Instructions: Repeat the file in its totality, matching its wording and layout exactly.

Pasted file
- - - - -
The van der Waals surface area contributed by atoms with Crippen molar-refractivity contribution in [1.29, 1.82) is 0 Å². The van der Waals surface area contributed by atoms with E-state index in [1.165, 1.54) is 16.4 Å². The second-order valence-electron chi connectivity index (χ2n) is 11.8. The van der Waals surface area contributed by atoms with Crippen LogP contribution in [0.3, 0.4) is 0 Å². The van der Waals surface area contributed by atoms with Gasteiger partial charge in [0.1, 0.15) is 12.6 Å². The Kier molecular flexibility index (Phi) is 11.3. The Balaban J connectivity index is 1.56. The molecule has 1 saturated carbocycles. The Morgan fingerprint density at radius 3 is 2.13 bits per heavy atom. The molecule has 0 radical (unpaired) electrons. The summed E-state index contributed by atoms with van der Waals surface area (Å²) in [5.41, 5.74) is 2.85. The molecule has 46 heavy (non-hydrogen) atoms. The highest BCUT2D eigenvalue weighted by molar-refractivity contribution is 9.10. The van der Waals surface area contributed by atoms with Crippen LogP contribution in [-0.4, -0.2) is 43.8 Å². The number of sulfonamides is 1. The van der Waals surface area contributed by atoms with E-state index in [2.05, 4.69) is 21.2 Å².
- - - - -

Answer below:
The van der Waals surface area contributed by atoms with Crippen molar-refractivity contribution in [1.29, 1.82) is 0 Å². The van der Waals surface area contributed by atoms with E-state index in [1.165, 1.54) is 16.4 Å². The second-order valence-electron chi connectivity index (χ2n) is 11.8. The van der Waals surface area contributed by atoms with Crippen LogP contribution in [0.3, 0.4) is 0 Å². The van der Waals surface area contributed by atoms with Gasteiger partial charge in [0.1, 0.15) is 12.6 Å². The Kier molecular flexibility index (Phi) is 11.3. The Balaban J connectivity index is 1.56. The molecule has 1 saturated carbocycles. The Morgan fingerprint density at radius 3 is 2.13 bits per heavy atom. The molecule has 0 radical (unpaired) electrons. The summed E-state index contributed by atoms with van der Waals surface area (Å²) in [5.41, 5.74) is 2.85. The molecule has 46 heavy (non-hydrogen) atoms. The highest BCUT2D eigenvalue weighted by molar-refractivity contribution is 9.10. The van der Waals surface area contributed by atoms with Crippen LogP contribution in [-0.4, -0.2) is 43.8 Å². The number of sulfonamides is 1. The van der Waals surface area contributed by atoms with E-state index in [2.05, 4.69) is 21.2 Å².